Wednesday, 4 September 2013

Pyay

 


Another day another journey, or journey’s. Hsipaw to to Mandalay in a coach 4.5 hours starting at 5.00am. 4 hours on a hot day in a bus park cafe being frustrated by dial up internet speeds then 14 hours on a coach to here. Our arses are sore and are ears bleeding. The appalling Burmese operetta that lasted 3 hours followed by dreadful, screeching, purile comedy that needed a drum roll on every punch line to help the audience identify it as a punchline was played at such high volume that even with earplugs in we could still hear everything clearly. Asking to turn it down had little effect as the Burmese, it seems, like it loud and the noise levels gradually increased again. It wasn’t until 5.5 hours into the journey that it was turned off!!! Arrrghhhh! Anyway arrive at 4.00am and hire two trishaw bikes to take us to a couple of hotels (so much for a guilt trip on the previous one). The first hotel, owned by a man we had woken by pounding on his door had bulging, sleepy eyes, a saliva trail on his fat chin that was covered with wispy hair, a big belly that, along with his crotch, was frequently scratched and a noticeable body odour was rejected due to cost, décor, single room occupancy for two people being unacceptable, smell, warren like layout, dirt, mattress condition and numerous other factors. Hotel two, apart from looking like the hotel in the Shining in the corridors was

 
 
fine and we hit the sack for a few hours before breakfast. Later we climbed the small hill on which a magnificent stupor was situated and looked at the great 360 degree vista which included the Ayerwaddy river, the town, jungle and a 10 storey
 
 
 high Buddha rising out of the treeline. It’s a lazy day today and Pyay provides just enough for that to happen. We sit under tarpaulin on broken down seats on the


muddy bank of the river and sup a few cups of tea, enjoy our 2nd only beer in Myanmar then a light, late lunch before getting back to our room just ahead of a tropical downpour. On way saw the tragic results of what can happen if you bolt down a banana.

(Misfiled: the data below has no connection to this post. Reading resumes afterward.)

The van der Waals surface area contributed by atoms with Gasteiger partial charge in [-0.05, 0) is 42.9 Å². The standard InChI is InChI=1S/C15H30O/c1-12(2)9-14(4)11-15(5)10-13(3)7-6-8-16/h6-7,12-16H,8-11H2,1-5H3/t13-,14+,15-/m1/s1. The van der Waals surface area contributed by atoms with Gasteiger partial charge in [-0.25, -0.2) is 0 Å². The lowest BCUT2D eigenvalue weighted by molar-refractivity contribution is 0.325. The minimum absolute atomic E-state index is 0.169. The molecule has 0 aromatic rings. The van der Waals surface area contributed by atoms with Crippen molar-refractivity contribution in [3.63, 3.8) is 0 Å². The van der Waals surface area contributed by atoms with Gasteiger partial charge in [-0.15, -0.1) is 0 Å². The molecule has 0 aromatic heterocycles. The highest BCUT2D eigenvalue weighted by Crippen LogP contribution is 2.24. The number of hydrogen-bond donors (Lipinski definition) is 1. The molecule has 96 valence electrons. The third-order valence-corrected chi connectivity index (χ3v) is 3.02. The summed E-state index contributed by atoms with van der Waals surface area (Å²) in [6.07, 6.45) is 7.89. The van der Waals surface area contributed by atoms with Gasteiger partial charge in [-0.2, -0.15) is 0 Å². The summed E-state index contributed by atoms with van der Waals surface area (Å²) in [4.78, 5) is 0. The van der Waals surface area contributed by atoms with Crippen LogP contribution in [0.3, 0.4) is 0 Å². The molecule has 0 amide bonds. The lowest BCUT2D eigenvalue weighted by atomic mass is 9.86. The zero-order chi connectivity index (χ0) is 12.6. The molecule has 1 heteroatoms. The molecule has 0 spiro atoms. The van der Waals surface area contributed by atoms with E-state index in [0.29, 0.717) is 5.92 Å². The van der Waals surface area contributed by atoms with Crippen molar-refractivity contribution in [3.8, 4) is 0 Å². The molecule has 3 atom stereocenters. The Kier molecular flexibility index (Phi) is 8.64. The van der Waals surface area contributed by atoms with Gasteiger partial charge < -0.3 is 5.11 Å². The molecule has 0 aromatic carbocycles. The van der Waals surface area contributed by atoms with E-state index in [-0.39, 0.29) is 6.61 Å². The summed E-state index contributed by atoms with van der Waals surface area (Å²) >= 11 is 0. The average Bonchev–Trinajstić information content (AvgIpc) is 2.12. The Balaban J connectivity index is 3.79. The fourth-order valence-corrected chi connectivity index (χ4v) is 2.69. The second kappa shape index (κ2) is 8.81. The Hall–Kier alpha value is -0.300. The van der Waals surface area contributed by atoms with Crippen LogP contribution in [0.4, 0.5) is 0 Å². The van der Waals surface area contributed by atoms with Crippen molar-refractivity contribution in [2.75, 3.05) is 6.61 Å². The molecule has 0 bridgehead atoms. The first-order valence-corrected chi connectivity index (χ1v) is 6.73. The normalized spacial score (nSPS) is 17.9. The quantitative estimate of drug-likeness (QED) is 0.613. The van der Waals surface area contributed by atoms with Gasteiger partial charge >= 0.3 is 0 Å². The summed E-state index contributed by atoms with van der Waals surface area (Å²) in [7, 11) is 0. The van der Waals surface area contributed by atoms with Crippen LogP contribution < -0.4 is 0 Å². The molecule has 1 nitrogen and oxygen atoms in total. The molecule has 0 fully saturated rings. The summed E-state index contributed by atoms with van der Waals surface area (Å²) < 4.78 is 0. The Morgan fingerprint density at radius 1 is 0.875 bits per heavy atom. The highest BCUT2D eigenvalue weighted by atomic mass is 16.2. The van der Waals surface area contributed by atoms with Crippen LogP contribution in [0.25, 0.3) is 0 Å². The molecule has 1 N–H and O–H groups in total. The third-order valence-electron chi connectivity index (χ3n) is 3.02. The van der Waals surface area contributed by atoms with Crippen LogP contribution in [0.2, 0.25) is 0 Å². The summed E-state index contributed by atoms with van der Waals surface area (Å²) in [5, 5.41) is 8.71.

And that’s it for Burma. Tomorrow a bus to Yangon then fly out to KL and off to explore Malaysia for a month or so. In conclusion. Burma is a wonderful place. We read somewhere that the amount of tourists visiting Myanmar last year was 300,000. It will have gone up this year but even so, in the three and a half weeks we have been here we have seen less than a hundred foreigners so consider ourselves so lucky to have visited whilst tourism and all its inherent effects have yet to change these delightful people. Virtually everywhere we have been well received, openly welcomed (shouted hello’s and welcomes from passing motorists, waves and greetings in the streets, smiles and struck up conversations the whole time). The idiosyncrasies of the country have charmed us. Just a few being tasselled curtains on the television in coaches and on their windows, tiny children clinging on to parents on the back of motorbikes, twigs in a can serving as a road block, no western restaurant chains, no push chairs, naked children running down the streets or groups of men in tea houses, farming everywhere they can squeeze a maize plant or banana tree between the lush vegetation, the longi worn widely by men, women and children, pigs with straight tails and the fact that a hotel will sent a boy out on a bike to follow guests to make sure they don’t get lost and tiffin box takeaways where people turn up with their little silver stack of cans that get filled with food or the plastic bags full of tea to be hung from the motorbike handlebar. We have revelled in the landscapes of rolling hills, mountains, and luminescent rice fields for as far as the eye can see. Green, so much green, that the eye is immediately drawn to anything else. I both urge our friends to visit this land and discourage them as we don’t want it to change. But if you do remember that if you do come the Road to Mandalay only leads to the one place not that worth seeing.

 

 

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